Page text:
With recovery gaining momentum, Lanzona suggests that “stimulus programs” be put in place in other regions for sectors such as agriculture to disperse the country’s economic base. This, he explains, is a step to reducing the economy’s “overdependence” on Metro Manila, which remains under strict quarantine measures.

Connecting for survival

For many business owners, however, relief came in October as the third phase of the government’s transition plan into the new normal saw loosened restrictions. Under this phase, businesses such as malls, non-food retailers, and a number of professional services, are now allowed to operate at full capacity.

While national officials and socioeconomic planners grapple with creating a conducive business environment, business owners have to face their own struggles on the ground.

DLSU Decision Sciences and Innovation (DSI) Department Assistant Professor Junius Yu narrates that the COVID-19 pandemic has forced brick-and-mortar stores to make a “jumpstart” into e-commerce, in contrast to the “gradual shift” other stores went through prior to the pandemic.

For enterprises still fighting an uphill battle to survive, online channels are now lifelines. The DTI reported that more than 75,000 online businesses are now registered with the agency as of September; in March, there were only 1,753.

Alongside the shift to online selling, logistics will take emphasis as quarantine measures hinder product distribution. “Let’s say food [establishments] would open, but they would probably [only serve customers] through takeout or home deliveries,” Yu explains, noting that this need for transporting goods would create further opportunities for courier services.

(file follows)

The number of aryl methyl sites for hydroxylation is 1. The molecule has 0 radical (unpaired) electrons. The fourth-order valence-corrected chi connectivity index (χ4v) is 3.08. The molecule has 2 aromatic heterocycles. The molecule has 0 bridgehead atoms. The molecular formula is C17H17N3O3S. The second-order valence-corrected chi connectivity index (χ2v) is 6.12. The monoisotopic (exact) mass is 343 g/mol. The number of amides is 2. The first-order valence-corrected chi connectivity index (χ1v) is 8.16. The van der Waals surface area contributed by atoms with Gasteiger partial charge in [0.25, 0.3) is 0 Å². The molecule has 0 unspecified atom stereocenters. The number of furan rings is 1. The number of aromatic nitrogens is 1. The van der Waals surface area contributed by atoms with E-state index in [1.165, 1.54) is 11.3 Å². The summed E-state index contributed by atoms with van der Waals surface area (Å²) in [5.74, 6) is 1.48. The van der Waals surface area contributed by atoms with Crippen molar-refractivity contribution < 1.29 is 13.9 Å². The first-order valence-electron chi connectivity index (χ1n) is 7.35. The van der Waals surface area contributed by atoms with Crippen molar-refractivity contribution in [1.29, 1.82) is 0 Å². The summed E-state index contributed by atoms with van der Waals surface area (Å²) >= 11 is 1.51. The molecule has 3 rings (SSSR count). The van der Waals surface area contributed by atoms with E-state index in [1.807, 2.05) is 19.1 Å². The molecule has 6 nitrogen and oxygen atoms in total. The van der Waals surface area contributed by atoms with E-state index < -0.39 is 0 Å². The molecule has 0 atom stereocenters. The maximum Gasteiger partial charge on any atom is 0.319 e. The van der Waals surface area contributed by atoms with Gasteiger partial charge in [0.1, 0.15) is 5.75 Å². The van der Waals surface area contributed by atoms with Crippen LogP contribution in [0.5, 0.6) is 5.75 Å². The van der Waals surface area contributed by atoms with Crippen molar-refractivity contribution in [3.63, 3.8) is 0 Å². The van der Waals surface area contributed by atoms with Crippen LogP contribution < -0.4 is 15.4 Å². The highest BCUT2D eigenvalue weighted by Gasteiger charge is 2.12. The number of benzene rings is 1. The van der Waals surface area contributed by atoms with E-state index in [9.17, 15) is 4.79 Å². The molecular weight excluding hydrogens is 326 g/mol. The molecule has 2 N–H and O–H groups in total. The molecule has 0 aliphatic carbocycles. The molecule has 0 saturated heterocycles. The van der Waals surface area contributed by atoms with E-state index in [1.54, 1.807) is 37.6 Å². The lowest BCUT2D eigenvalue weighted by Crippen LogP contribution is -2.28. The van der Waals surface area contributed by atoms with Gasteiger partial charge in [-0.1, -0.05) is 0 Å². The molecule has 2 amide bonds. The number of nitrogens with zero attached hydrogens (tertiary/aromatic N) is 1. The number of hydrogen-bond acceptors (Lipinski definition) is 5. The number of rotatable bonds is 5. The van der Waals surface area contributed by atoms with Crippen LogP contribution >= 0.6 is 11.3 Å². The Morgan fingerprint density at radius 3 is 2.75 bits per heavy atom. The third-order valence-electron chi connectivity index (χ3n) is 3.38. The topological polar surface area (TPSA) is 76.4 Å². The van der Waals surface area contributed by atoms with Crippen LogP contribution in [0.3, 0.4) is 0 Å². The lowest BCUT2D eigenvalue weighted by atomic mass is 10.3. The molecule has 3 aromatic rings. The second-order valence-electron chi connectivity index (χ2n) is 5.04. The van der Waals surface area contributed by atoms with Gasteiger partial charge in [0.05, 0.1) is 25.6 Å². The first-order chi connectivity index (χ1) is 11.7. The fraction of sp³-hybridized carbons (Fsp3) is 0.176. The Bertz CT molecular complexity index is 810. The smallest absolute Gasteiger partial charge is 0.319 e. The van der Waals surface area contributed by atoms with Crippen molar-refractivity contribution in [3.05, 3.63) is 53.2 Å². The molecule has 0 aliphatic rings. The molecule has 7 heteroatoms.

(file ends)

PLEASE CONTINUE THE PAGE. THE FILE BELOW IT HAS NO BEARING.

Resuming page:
Demand for alternative and digital payment systems are also set to continue their steep climb in the coming months as cash-based transactions remain limited. Yu believes that this demand also opens opportunities for other entrepreneurs. “New payment systems might grow. It no longer will be just [GCash]…New applications or new businesses might [open]; that will make things easier for consumers and for other businesses,” he adds.

Securing ground

With new entrepreneurs finding their place in the market, however, competition may once again rise and new businesses may find themselves closing shop sooner.

Reynaldo Mones, an Assistant Prof. Lecturer from the DSI Department who specializes in entrepreneurship and small business management, explains that neophyte entrepreneurs put up online businesses as a “spur of the moment” decision amid a “mad scramble for survival”. As a result, fledgling enterprises often offer similar products or services, which makes it challenging to stand out in an already saturated market.

Mones advises new small business owners, who he says are mostly selling food, to “go [back] to the drawing board” for strategic planning, an important step that might have been missed during the initial rush to pivot business operations. “[Entrepreneurs] need to plan, on top of innovating, to make their businesses sustainable and competitive,” he says.

As business leaders across different economic sectors make a concurrent push to rebuild, it still behooves national leaders to lay a solid framework for health systems and the economy as the nation heads toward 2021.

“It’s not a choice between lockdown and the economy…We [must] make sure that we protect our health—and presumably, the economy will follow,” assures Lanzona.

By Gershon De La Cruz

By Dustin Albert Sy